2019

Part 1 – 2019

The first few months of the year were quite busy ones for the BanglaCymru medical team. On a monthly basis I receive official reports from our medical co-ordinator, Dr Jishu about the activities of our medical centre, the mobile surgery in the poor communities and also our prime mission which is to treat cleft and burns patients. In addition, I have regular financial reports on matters such as our centre’s employees’ salaries, the costs of operations and the running of our medical centre. 

One of the most poignant events recently was when our mobile surgery went to a community not far from our centre where there had been a very serious fire. Fire incidents are very common in these poor areas for many reasons; people depend on fires to cook, on a flame for light and to repel mosquitos. Another problem is that there is no water supply in most of the huts where large families live, therefore extinguishing a fire speedily is not always possible. In this fire eleven children and adults were killed and the BanglaCymru team were there to provide medical treatment for some of the survivors.

A young child with a cleft lip and pallet before and after treatment. The surgery out in the community

A few weeks ago, Dr Jishu and his team went to the city of Tangail in the Dhaka division, 100 km north of the city which is in the centre of the country. The population of Tangail is over three-quarters of a million which is three times the population of Cardiff with thousands of its residences living in acute poverty. BanglaCymru medical team has worked in this city in the past. This time they operated on 44 patients, the majority of whom were young children and some of them with an extremely serious cleft condition such as the child shown above. This brings the number of lives changed since the founding of BanglaCymru to 1,355; this being evidence of your kindness.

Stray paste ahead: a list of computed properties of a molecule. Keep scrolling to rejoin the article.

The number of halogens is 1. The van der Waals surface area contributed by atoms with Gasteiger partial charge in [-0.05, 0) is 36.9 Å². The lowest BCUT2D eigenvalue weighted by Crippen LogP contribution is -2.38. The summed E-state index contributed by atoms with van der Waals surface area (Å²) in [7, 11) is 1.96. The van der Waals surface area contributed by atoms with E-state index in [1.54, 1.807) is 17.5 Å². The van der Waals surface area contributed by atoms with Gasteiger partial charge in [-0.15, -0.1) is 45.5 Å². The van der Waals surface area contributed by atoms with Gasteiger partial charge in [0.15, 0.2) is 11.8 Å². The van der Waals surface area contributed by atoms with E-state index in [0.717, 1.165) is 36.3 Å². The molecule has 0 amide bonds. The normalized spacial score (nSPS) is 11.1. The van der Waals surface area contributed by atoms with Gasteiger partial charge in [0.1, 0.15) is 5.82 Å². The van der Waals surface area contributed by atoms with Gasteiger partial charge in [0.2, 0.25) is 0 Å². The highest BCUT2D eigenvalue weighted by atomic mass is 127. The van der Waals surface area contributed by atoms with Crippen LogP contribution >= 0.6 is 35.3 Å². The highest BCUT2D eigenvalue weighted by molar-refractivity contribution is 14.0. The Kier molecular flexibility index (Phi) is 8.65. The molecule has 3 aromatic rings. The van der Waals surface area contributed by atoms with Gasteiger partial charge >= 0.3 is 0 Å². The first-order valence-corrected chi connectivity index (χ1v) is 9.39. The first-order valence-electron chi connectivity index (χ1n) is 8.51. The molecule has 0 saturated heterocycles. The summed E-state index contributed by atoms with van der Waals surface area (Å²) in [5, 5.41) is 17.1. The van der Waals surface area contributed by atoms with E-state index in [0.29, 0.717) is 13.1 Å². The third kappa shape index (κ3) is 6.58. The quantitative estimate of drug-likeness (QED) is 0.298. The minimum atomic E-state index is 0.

P.S. You’ll be able to see BanglaCymru featured on ‘Dechrau Canu, Dechrau Canmol’, S4C, one Sunday evening in May.

Part 2

1. BANGLACYMRU -ANNUAL REPORT   

01.07.2018 – 30.06.2019

Once again, it’s a pleasure to send you the BanglaCymru annual report at the end of the financial year which ended on June 30th. As usual, this report is a synopsis of the updates sent online during the year.  

Our centre in Chittagong still serves the poor of the riverside part of this vast city and many take advantage of this free service to be seen by our medical co-ordinator, Dr Jishu or our lady doctor who works regularly at the centre. Our centre employs the two doctors, a male nurse from the nearby Hill Track tribe and one boy who looks after our premises. We are truly grateful to the Pontypridd Siroptomists who are continuing to sponsor our health visitor who is a key member of our project and works amongst the poor close to our centre and who arranges the monthly ‘medical camps’ (mobile surgery). These medical camps are arranged in very disadvantaged areas amongst the lowest members of society and attracts scores of patients who are amazed that they can be seen by a doctor free or charge. A monthly ‘medical camp’ update is sent to the Siroptomists regularly which is a key part of the health worker’s work.     

The recent plan to hold eye clinics at our centre every fortnight have proven a great success. On average 30 patients visit our centre and makes them aware of our other services. 

As you know, our prime mission is to give free operations to those with the cleft or palate cleft (or both) and patients who have suffered serious burns. Apart from the few operations that take place in our centre under local antithesis we have to take patients who need general anaesthesia because of the severity of their condition to local registered hospitals. However, our usual practice is to go from city to city and to hire some of the local hospital’s provisions to hold what is known locally as ‘cleft camps’. This year we visited three cities to hold these sessions.  

Over the last eleven years BanglaCymru has changed the lives of so many poor patients in this challenging country, and this year 65 operations were performed bringing the total since the establishment of the charity to 1,360. I’m truly grateful to the S4C programme, ’Dechrau Canu, Dechrau Canmol’ for featuring the charity on a recent programme which brought in many contributions.